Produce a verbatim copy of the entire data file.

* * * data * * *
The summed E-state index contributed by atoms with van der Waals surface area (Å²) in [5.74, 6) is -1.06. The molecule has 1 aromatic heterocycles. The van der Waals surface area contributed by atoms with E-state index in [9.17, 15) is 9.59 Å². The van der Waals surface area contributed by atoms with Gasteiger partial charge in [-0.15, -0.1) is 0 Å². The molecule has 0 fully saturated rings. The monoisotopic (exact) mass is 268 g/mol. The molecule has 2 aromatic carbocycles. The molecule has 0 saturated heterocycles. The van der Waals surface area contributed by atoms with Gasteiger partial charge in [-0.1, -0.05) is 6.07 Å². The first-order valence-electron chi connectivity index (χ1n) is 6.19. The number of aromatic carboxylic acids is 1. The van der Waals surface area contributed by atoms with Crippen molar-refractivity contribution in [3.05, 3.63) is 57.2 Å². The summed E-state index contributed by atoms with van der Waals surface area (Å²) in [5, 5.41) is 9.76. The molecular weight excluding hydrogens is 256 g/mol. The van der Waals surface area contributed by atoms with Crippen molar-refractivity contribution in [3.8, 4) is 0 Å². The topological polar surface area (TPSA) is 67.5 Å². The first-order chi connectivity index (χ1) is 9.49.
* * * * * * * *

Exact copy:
The summed E-state index contributed by atoms with van der Waals surface area (Å²) in [5.74, 6) is -1.06. The molecule has 1 aromatic heterocycles. The van der Waals surface area contributed by atoms with E-state index in [9.17, 15) is 9.59 Å². The van der Waals surface area contributed by atoms with Gasteiger partial charge in [-0.15, -0.1) is 0 Å². The molecule has 0 fully saturated rings. The monoisotopic (exact) mass is 268 g/mol. The molecule has 2 aromatic carbocycles. The molecule has 0 saturated heterocycles. The van der Waals surface area contributed by atoms with Gasteiger partial charge in [-0.1, -0.05) is 6.07 Å². The first-order valence-electron chi connectivity index (χ1n) is 6.19. The number of aromatic carboxylic acids is 1. The van der Waals surface area contributed by atoms with Crippen molar-refractivity contribution in [3.05, 3.63) is 57.2 Å². The summed E-state index contributed by atoms with van der Waals surface area (Å²) in [5, 5.41) is 9.76. The molecular weight excluding hydrogens is 256 g/mol. The van der Waals surface area contributed by atoms with Crippen molar-refractivity contribution in [3.8, 4) is 0 Å². The topological polar surface area (TPSA) is 67.5 Å². The first-order chi connectivity index (χ1) is 9.49.